# Area of Square on Lesser Segment of Straight Line cut in Extreme and Mean Ratio

## Theorem

In the words of Euclid:

If a straight line be cut in extreme and mean ratio, the square on the lesser segment added to half of the greater segment is five times the square on the half of the greater segment.

## Proof

Let the line $AB$ be cut in extreme and mean ratio at the point $C$.

Let $AC$ be the greater segment.

Let $AC$ be bisected at $D$.

It is to be demonstrated that $BD^2 = 5 \cdot DC^2$.

Let the squares $AE$ be described on $AB$.

Let the figure be drawn as above.

We have that:

$AC = 2 \cdot DC$

Therefore:

$AC^2 = 4 \cdot DC^2$

That is:

$RS = 4 \cdot FG$

We have by definition of extreme and mean ratio that:

$AB \cdot BC = AC^2$

and:

$CE = AB \cdot BC$

Therefore:

$CE = RS$

But:

$RS = 4 \cdot FG$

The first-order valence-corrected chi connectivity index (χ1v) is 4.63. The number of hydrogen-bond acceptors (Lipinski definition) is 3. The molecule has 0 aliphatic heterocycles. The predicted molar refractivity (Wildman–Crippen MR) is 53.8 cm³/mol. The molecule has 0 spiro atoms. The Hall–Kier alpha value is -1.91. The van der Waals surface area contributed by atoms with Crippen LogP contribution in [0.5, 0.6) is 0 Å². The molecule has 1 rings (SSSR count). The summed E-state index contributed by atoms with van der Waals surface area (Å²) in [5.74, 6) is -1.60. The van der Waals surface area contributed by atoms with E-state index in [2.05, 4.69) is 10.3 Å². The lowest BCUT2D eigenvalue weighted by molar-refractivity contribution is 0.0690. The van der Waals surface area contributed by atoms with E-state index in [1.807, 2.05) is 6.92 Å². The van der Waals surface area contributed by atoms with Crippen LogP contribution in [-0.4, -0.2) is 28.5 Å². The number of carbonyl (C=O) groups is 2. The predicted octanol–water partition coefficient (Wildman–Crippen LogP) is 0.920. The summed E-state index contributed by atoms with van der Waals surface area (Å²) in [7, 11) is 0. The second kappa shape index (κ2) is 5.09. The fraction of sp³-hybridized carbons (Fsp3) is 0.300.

Therefore:

$CE = 4 \cdot FG$

We have that:

$AD = DC$

and so:

$HK = KF$

Hence:

$GF = HL$

Therefore:

$GK = KL$

that is:

$MN = NE$

Hence:

$MF = CG$

Therefore:

$CG = FE$

and so:

$CG + CN = FE + CN$

That is, the gnomon $OPQ$ equals the rectangle $CE$.

But $CE = 4 \cdot GF$

Therefore:

$OPQ = 4 \cdot GF$

Therefore:

$OPQ + FG = 5 \cdot GF$

But:

$OPQ + FG = DN$

while:

$DN = DB^2$

and:

$GF = DC^2$

Therefore:

$BD^2 = 5 \cdot DC^2$

$\blacksquare$

## Historical Note

This proof is Proposition $3$ of Book $\text{XIII}$ of Euclid's The Elements.